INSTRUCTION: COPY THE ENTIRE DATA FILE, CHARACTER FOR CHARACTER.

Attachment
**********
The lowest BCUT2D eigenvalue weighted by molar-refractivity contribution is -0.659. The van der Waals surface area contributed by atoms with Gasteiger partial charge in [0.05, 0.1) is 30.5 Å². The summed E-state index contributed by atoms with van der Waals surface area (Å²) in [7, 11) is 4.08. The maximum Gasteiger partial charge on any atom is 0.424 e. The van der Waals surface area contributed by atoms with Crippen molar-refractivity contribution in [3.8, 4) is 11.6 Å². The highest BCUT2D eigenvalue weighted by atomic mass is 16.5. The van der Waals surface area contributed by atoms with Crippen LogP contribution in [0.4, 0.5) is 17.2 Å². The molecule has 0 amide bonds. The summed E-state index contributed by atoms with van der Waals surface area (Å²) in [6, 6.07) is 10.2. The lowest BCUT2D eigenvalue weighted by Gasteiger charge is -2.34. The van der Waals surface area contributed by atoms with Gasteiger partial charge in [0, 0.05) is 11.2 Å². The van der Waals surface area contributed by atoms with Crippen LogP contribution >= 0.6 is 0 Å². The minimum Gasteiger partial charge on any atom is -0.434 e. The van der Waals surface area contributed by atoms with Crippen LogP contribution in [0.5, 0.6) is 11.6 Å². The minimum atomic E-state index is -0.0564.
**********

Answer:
The lowest BCUT2D eigenvalue weighted by molar-refractivity contribution is -0.659. The van der Waals surface area contributed by atoms with Gasteiger partial charge in [0.05, 0.1) is 30.5 Å². The summed E-state index contributed by atoms with van der Waals surface area (Å²) in [7, 11) is 4.08. The maximum Gasteiger partial charge on any atom is 0.424 e. The van der Waals surface area contributed by atoms with Crippen molar-refractivity contribution in [3.8, 4) is 11.6 Å². The highest BCUT2D eigenvalue weighted by atomic mass is 16.5. The van der Waals surface area contributed by atoms with Crippen LogP contribution in [0.4, 0.5) is 17.2 Å². The molecule has 0 amide bonds. The summed E-state index contributed by atoms with van der Waals surface area (Å²) in [6, 6.07) is 10.2. The lowest BCUT2D eigenvalue weighted by Gasteiger charge is -2.34. The van der Waals surface area contributed by atoms with Gasteiger partial charge in [0, 0.05) is 11.2 Å². The van der Waals surface area contributed by atoms with Crippen LogP contribution >= 0.6 is 0 Å². The minimum Gasteiger partial charge on any atom is -0.434 e. The van der Waals surface area contributed by atoms with Crippen LogP contribution in [0.5, 0.6) is 11.6 Å². The minimum atomic E-state index is -0.0564.